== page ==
Talking to Yael Kohen, Author of ‘We Killed’, About Women in Comedy
There are, obviously, a lot of women in comedy, and some of them are doing quite well for themselves. But as baffling as it seems, some people would still dispute the fundamental funniness of ladies. Even within comedy circles, discussions persist about women in comedy, such as whether the relative rarity of lady comics is a help or hindrance for women. These discussions have been going on for generations, as seen in We Killed: The Rise of Women in American Comedy, a new oral history documenting the last 50-odd years of funny women. Recently, I caught up with the book’s author, Yael Kohen, to talk about Christopher Hitchens, comediennes, and fitting into Hollywood stereotypes.
First, can you tell me about a bit about what made you want to write this book?
Yeah. So, that Christopher Hitchens piece came out in 2007 [Vanity Fair’s “Why Women Aren’t Funny”]. When I read it, I just hadn’t heard that before. I wasn’t in comedy circles; I [didn’t] know “women aren’t funny” is something that people say. But that wasn’t actually what led me to write the book. What led me to write the original article [for Marie Claire] was the piece that came out a year later, which was in response [Alessandra Stanely’s “Who Says Women Aren’t Funny?”]. They had that fabulous cover shoot, and when I finished reading the piece I was like, oh, I want to know a little bit more about it.
I was talking to an editor at the time about [how] it would be fun to call up some of these women and ask them what was it like to be a women in comedy. And at the time, Parks and Recreation was just coming on the air, 30 Rock was winning all those Emmys, so I think, for me, it was just wanting to understand a little more of the historical context behind the women of the comedy movements. And then, when I was reporting the piece, I felt like could be unpacked a little bit more.
One thing that Richard Belzer said was that Joan Rivers was considered a female Woody Allen. I was kind of like, huh. You know, when I grew up, Joan Rivers was doing red carpet and Fashion Police on E! That was how I knew Joan Rivers. So that was something I felt I wanted to explore a little bit more. And then, the world surrounding Janeane Garofalo, because Margaret Cho and Kathy Griffin were talking about her influence on alternative comedy and her influence on them. I was a teenager in the 90s, so I remember watching Janeane Garofalo, but I don’t think I was aware of her influence.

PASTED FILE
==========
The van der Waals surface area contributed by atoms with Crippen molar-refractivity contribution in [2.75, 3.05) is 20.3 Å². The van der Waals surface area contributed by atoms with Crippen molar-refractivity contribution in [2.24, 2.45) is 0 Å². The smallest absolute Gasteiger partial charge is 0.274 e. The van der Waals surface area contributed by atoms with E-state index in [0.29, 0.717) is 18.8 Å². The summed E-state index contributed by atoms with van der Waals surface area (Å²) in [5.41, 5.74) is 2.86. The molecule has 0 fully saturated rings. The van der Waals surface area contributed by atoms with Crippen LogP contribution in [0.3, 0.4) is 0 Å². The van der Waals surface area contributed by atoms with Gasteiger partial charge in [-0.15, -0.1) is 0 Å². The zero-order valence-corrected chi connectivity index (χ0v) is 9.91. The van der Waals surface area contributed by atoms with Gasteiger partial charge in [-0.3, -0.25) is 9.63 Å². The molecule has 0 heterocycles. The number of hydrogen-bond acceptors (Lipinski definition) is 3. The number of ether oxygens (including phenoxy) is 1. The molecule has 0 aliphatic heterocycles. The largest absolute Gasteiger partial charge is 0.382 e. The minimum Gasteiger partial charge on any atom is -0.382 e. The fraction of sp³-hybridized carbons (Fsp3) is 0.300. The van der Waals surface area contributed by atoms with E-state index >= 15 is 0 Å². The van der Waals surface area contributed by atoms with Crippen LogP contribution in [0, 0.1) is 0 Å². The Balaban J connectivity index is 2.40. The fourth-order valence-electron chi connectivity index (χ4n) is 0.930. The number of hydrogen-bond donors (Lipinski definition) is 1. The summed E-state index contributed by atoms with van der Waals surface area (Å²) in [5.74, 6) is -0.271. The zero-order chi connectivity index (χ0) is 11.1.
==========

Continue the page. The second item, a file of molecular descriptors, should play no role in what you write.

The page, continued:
So you’re not trying to prove that women are funny?
No, no. I mean, look, if you don’t think women are funny, you don’t think women are funny. I don’t know how you prove something to someone who has that point of view. And when I read the Christopher Hitchen’s article, I was confused by it. I really felt it said a lot more about the kind of women he’s attracted to, and the kind of women he would maybe want to date. It felt a lot more about what he wanted to hear, how he approached women in general versus any sort of insight into like what women think about or know about. I mean, it really was a ridiculous piece, so I wasn’t trying to respond to that. I was trying to understand the context.
Comedy changes. It evolves, it shifts. One generation makes a shift away from what the previous generation was doing, and I was interested in looking at the women of those generations and what their work was like within the worlds that they were coming up in as comics. Also, generationally, comics respond to what happened before, and they’ll rebel against it. But really, when you become a comedian, you’re responding to the people around you, to the movement around you. It’s not like you’re walking out there and saying, “I don’t want to be Joan Rivers,” and then crafting your entire persona in response to that. Elayne Boosler didn’t want to be Joan Rivers and Phyllis Diller, but she didn’t craft her whole persona as a protest against it, it just wasn’t who she was. And it was because of what the people around her were doing. So I wanted to explore where they fit into the context of comedy. Because the truth is, when you read a lot, when you watch documentaries of people in comedy, they talk about the movements, but they usually talk about it through the lens of men. They don’t talk about it as much through the lens of women. I wanted to do that a little bit. So, no I was not trying to prove it. It’s unprovable.